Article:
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Year 4560 – 800 CE – Avot de-Rabbi Nathan (אבות דרבי נתן)

The famous tract Avot from the Talmud contains the Ethics of the Fathers, their guidelines to a righteous life. Unlike other tracts with contain Mishna and Gemara, Avoth doesn't have any Gemara. However, in the times of the Gaonim in Babylonia (between 700 and 900 CE) was composed a Tosefta (additional commentary) on Avoth, and it was named after one of the leading figure of the Babylonian Sages, Rabbi Nathan. The Avot de-Rabbi Nathan, as it was titled, comments on some of the morale sayings from the Fathers. Here is an example:

Mishna B. Simeon the Just was one of the remnants of the Great Assembly. His motto was: "The order of the world rests upon three things: the Torah, the divine service, and deeds of kindness."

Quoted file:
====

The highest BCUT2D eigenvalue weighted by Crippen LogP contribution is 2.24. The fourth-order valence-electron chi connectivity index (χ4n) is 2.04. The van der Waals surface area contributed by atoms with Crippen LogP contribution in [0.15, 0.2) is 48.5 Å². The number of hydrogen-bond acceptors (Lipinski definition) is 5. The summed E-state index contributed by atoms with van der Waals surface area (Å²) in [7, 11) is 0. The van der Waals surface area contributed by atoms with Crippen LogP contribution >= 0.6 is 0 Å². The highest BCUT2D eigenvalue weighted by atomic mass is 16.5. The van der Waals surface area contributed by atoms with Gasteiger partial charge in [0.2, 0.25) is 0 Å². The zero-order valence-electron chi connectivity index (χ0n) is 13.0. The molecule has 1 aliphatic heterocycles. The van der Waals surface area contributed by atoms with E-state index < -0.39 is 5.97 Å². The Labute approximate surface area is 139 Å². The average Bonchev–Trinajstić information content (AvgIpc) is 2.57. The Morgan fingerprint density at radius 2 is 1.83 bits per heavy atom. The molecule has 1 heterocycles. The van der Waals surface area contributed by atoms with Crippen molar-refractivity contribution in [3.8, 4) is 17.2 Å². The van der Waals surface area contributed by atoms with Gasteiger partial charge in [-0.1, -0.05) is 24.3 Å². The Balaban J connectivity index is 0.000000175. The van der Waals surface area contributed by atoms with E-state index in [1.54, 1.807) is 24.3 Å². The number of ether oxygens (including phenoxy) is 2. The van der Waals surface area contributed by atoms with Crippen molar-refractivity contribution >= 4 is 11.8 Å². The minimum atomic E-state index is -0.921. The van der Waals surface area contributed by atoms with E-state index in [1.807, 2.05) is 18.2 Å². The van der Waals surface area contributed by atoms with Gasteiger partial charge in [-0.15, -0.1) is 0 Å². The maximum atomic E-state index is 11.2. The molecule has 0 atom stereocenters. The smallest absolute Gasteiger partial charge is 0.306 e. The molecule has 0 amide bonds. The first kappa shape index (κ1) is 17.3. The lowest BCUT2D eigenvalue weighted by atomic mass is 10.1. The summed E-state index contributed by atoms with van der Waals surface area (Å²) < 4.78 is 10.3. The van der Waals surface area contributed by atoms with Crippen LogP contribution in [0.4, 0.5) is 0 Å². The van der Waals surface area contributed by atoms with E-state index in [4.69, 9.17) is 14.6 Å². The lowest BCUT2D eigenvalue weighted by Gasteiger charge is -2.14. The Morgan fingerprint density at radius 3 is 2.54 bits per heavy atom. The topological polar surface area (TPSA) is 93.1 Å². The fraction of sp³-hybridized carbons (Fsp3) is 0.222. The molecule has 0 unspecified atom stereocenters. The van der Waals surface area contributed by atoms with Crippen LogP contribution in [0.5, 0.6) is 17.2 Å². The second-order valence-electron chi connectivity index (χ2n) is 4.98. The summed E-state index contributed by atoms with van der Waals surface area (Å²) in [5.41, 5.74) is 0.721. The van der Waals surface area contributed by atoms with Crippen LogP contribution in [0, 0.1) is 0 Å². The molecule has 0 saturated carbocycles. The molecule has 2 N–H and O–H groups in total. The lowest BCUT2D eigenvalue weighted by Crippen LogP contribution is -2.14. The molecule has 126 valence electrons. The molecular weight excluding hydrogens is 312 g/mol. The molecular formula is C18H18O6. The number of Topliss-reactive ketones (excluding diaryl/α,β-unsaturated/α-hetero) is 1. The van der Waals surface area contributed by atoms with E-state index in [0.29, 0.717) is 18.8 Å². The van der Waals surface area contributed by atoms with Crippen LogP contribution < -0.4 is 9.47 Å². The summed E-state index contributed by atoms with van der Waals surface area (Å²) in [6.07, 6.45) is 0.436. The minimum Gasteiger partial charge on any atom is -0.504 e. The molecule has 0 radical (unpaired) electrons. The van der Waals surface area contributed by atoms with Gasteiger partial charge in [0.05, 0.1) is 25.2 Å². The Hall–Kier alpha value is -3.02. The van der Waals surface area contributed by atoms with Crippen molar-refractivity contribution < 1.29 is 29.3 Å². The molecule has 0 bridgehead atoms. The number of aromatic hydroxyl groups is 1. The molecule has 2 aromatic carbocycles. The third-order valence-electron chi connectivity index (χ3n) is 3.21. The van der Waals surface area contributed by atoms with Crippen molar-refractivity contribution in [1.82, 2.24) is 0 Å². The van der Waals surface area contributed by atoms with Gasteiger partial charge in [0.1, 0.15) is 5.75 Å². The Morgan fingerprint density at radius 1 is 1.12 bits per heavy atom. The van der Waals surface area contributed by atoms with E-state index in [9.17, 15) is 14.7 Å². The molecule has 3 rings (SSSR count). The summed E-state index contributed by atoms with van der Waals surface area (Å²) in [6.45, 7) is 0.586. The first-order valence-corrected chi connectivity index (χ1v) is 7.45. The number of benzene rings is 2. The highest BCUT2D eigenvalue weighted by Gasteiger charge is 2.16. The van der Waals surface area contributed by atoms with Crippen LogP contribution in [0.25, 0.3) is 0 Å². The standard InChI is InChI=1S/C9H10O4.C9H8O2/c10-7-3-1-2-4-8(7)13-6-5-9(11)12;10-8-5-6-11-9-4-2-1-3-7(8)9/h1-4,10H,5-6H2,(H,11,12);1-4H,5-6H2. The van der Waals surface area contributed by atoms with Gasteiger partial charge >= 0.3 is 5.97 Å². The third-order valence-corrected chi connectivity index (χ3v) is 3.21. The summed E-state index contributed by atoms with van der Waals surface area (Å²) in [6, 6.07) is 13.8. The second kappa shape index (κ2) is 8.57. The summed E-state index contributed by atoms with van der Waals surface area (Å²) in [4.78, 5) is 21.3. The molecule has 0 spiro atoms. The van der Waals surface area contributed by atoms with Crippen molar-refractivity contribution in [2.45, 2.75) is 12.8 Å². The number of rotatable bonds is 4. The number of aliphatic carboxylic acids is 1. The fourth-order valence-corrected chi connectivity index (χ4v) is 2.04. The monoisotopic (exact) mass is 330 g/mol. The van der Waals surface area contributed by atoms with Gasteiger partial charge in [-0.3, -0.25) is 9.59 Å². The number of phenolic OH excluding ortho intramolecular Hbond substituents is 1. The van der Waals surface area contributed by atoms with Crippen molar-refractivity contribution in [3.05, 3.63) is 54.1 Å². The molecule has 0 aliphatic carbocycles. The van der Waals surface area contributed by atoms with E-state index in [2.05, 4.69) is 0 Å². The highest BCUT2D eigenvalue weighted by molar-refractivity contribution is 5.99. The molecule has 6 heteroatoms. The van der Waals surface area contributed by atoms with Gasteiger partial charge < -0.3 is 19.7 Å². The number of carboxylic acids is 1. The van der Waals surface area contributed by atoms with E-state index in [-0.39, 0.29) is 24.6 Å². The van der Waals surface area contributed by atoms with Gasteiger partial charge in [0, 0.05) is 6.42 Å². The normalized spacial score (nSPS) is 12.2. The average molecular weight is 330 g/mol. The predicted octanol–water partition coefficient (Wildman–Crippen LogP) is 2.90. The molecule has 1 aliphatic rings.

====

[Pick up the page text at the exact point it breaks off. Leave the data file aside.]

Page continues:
How so? It is written [Hosea 6:6]: "For piety I desired, and not sacrifice; and the knowledge of God more than burnt-offerings." Infer from this that the burnt-offering is more favoured than ordinary sacrifices, because it is all bunrt up in the fire, as it is written [Leviticus 1:9]: "And the priest shall burn the whole of the altar", and elsewhere [I Samuel 7:9]: "And Samuel took the sucking lamb and offered it for an entire burnt-offering unto the Lord." Yet the study of the Torah is more acceptable in the sight of the Lord than burnt-offering because he was is studying the Torah knows the will of the Lord as it is written [Proverbs 2:5]: "Then will you understand the fear of the Lord, and the knowledge of God will you find." From this it may be inferred that when a sage lectures to the public, it is accounted to him in Scripture as if sacrificing fat and blood upon the altar.